We have landed well, even after navigating without instruments through a storm. Life is good, and after this winter, I have a renewed appreciation for what it means for life to be good. That second hand moves a wee faster every year, but there are nonetheless moments captured in amber, which we roll from palm to palm, marveling in their still beauty.

Between a noodle and your favorite dress

So a little over a week ago Jeff Jarvis tweeted about the German pilot who may have committed suicide by crashing a commercial plane:

I tweeted back. He tweeted. Tweet. Tweet. Tweet. Tweet. Etc. And then:

Quickly followed by:

I was less upset than puzzled and bemused; even if I was completely wrong, all I did, as someone pointed out, was mildly disagree with Jeff over something I do happen to know something about.

With the day job and the doctoral work and other things going on, I decided to wait to respond until I could respond with a fey blog post tweaking Jeff for what other Twitter user called his Saran-wrap-thin skin. Then I thought, I’ve had bad days. Maybe, just maybe, he had one too, and everything I had been saying had been passing through a filter of something much more serious going on in his life. Perhaps this is a situation that can be repaired. So I tweeted, “so a few days have passed. Is it possible to revisit my comments through MRI (Most Respectful Interpretation)?”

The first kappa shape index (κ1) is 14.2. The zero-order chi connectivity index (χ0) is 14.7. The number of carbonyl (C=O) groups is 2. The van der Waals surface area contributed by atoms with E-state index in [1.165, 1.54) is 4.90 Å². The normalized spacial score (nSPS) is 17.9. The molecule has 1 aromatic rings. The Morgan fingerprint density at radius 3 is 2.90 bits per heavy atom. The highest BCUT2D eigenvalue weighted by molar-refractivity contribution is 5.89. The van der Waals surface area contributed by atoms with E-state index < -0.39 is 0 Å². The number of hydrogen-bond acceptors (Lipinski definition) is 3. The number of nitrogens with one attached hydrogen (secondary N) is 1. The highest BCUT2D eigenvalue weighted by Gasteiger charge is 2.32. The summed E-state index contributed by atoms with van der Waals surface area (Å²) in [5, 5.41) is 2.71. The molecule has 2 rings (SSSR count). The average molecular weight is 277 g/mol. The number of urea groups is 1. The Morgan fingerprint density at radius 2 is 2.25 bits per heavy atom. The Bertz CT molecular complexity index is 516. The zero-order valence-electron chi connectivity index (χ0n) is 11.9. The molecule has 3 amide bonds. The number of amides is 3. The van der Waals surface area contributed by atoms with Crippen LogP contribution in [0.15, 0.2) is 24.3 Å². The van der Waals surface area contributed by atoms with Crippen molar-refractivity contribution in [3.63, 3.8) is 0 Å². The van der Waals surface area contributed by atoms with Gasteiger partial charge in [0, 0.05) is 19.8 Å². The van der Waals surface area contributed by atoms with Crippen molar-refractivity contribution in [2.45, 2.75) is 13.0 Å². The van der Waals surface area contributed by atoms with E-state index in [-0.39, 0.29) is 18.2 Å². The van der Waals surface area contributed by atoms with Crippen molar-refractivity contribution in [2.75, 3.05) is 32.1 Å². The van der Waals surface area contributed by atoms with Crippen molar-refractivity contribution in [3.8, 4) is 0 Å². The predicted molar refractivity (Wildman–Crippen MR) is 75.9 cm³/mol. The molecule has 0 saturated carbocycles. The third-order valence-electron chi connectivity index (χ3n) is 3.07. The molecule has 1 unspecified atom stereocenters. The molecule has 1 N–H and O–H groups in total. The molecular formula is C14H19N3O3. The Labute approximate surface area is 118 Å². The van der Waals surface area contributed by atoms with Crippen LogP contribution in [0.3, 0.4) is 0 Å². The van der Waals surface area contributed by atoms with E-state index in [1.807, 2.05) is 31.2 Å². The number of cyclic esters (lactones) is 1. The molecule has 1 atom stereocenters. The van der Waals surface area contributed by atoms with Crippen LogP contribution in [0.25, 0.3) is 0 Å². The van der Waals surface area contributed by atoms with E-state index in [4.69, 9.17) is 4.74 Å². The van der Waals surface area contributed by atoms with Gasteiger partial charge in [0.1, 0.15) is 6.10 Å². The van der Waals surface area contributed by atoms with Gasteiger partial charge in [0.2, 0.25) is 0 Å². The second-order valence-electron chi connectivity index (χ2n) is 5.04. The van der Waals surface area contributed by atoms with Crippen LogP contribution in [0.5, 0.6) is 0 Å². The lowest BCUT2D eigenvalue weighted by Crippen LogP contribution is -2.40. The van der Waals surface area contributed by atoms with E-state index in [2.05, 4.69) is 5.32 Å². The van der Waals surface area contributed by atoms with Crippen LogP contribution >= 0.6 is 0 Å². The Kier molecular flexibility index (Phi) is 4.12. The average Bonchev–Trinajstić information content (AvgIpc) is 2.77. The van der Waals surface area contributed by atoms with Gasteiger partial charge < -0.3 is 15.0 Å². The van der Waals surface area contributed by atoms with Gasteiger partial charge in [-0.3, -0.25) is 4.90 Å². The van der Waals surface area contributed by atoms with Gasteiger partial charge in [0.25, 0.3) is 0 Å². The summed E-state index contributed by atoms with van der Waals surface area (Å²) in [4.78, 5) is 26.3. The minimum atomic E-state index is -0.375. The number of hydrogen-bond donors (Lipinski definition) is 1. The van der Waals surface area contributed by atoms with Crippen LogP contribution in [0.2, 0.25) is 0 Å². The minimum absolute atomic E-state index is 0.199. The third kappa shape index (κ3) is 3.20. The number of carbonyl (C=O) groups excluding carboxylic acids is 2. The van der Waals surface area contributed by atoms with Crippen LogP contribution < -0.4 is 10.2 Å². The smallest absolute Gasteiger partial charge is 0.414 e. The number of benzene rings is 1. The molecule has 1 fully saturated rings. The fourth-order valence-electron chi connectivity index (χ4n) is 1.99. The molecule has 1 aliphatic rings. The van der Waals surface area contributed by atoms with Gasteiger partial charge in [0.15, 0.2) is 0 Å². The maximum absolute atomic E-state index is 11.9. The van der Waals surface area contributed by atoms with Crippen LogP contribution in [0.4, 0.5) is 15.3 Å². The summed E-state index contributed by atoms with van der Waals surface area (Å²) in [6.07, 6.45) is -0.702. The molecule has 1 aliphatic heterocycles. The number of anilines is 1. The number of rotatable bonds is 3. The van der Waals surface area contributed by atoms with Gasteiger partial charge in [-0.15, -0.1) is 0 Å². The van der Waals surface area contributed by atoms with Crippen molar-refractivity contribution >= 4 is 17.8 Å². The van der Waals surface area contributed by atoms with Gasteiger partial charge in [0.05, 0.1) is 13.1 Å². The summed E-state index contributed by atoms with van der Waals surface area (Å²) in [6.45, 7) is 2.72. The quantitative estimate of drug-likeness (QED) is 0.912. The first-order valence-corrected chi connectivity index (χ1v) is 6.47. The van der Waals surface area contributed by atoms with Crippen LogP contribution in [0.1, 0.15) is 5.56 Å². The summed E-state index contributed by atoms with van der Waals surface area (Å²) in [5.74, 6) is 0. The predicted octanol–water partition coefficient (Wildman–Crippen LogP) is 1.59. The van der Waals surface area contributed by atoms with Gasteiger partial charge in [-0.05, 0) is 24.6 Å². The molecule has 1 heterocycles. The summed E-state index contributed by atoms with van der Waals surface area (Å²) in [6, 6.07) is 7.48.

Followed by three more tweets from me, explaining how I know him (through a conference in Boston in 2004), offering an olive branch, creating the possibility for pushing past that incident.

Crickets chirped.

I get it.

It’s not that I miss Jeff Jarvis. I haven’t had any sort of collegial relationship with him. I didn’t have a heroic image of some Jeff Jarvis for this Twitter thread to debunk. He was just someone I had once encountered whose public opinions I sometimes read and sometimes did not read. In my personal firmament, Jeff Jarvis has hovered between Japanese noodle soup and extra-nice shoelaces… something I wouldn’t go out of my way for, but would be happy enough to encounter. Unless the options were better, like an oyster po’boy or socks with a kitten pattern.

It’s something larger and more ineffable. Maybe it’s the person I was in 2004, before the wind-down of Librarians’ Internet Index, the huge mistake of the move to Florida, the amazing return to California, and a few triumphs and heartbreaks and losses along the way. Maybe it’s the times in my life I have taken umbrage (that evil nostrum that sits on a far-too-convenient shelf), flamed into an angry response, and not opened myself to reconsidering my reaction.